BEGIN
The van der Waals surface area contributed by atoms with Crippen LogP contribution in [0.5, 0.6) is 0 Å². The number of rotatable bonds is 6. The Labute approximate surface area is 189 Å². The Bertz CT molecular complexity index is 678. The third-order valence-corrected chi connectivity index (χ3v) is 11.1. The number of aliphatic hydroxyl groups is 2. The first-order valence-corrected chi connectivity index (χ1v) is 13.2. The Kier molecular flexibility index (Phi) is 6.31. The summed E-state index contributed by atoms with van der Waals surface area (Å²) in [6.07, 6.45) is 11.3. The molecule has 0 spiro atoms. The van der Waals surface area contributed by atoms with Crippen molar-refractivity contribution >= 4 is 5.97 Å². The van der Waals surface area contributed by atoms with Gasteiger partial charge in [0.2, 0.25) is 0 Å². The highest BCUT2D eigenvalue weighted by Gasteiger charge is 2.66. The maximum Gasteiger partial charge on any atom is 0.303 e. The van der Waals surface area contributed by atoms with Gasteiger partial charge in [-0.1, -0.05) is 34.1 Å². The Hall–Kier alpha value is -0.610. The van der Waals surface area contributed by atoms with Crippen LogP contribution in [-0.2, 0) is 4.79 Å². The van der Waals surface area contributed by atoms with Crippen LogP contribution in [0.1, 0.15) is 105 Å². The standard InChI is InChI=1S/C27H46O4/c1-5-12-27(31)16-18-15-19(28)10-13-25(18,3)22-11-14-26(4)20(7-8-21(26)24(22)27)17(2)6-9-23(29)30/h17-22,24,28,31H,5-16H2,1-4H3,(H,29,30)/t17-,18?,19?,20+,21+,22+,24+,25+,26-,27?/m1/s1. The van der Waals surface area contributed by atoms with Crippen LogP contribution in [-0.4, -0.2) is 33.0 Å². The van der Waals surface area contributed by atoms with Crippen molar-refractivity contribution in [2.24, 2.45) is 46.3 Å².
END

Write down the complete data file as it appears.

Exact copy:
The van der Waals surface area contributed by atoms with Crippen LogP contribution in [0.5, 0.6) is 0 Å². The number of rotatable bonds is 6. The Labute approximate surface area is 189 Å². The Bertz CT molecular complexity index is 678. The third-order valence-corrected chi connectivity index (χ3v) is 11.1. The number of aliphatic hydroxyl groups is 2. The first-order valence-corrected chi connectivity index (χ1v) is 13.2. The Kier molecular flexibility index (Phi) is 6.31. The summed E-state index contributed by atoms with van der Waals surface area (Å²) in [6.07, 6.45) is 11.3. The molecule has 0 spiro atoms. The van der Waals surface area contributed by atoms with Crippen molar-refractivity contribution >= 4 is 5.97 Å². The van der Waals surface area contributed by atoms with Gasteiger partial charge in [0.2, 0.25) is 0 Å². The highest BCUT2D eigenvalue weighted by Gasteiger charge is 2.66. The maximum Gasteiger partial charge on any atom is 0.303 e. The van der Waals surface area contributed by atoms with Gasteiger partial charge in [-0.1, -0.05) is 34.1 Å². The Hall–Kier alpha value is -0.610. The van der Waals surface area contributed by atoms with Crippen LogP contribution in [-0.2, 0) is 4.79 Å². The van der Waals surface area contributed by atoms with Crippen LogP contribution in [0.1, 0.15) is 105 Å². The standard InChI is InChI=1S/C27H46O4/c1-5-12-27(31)16-18-15-19(28)10-13-25(18,3)22-11-14-26(4)20(7-8-21(26)24(22)27)17(2)6-9-23(29)30/h17-22,24,28,31H,5-16H2,1-4H3,(H,29,30)/t17-,18?,19?,20+,21+,22+,24+,25+,26-,27?/m1/s1. The van der Waals surface area contributed by atoms with Crippen LogP contribution in [-0.4, -0.2) is 33.0 Å². The van der Waals surface area contributed by atoms with Crippen molar-refractivity contribution in [2.24, 2.45) is 46.3 Å².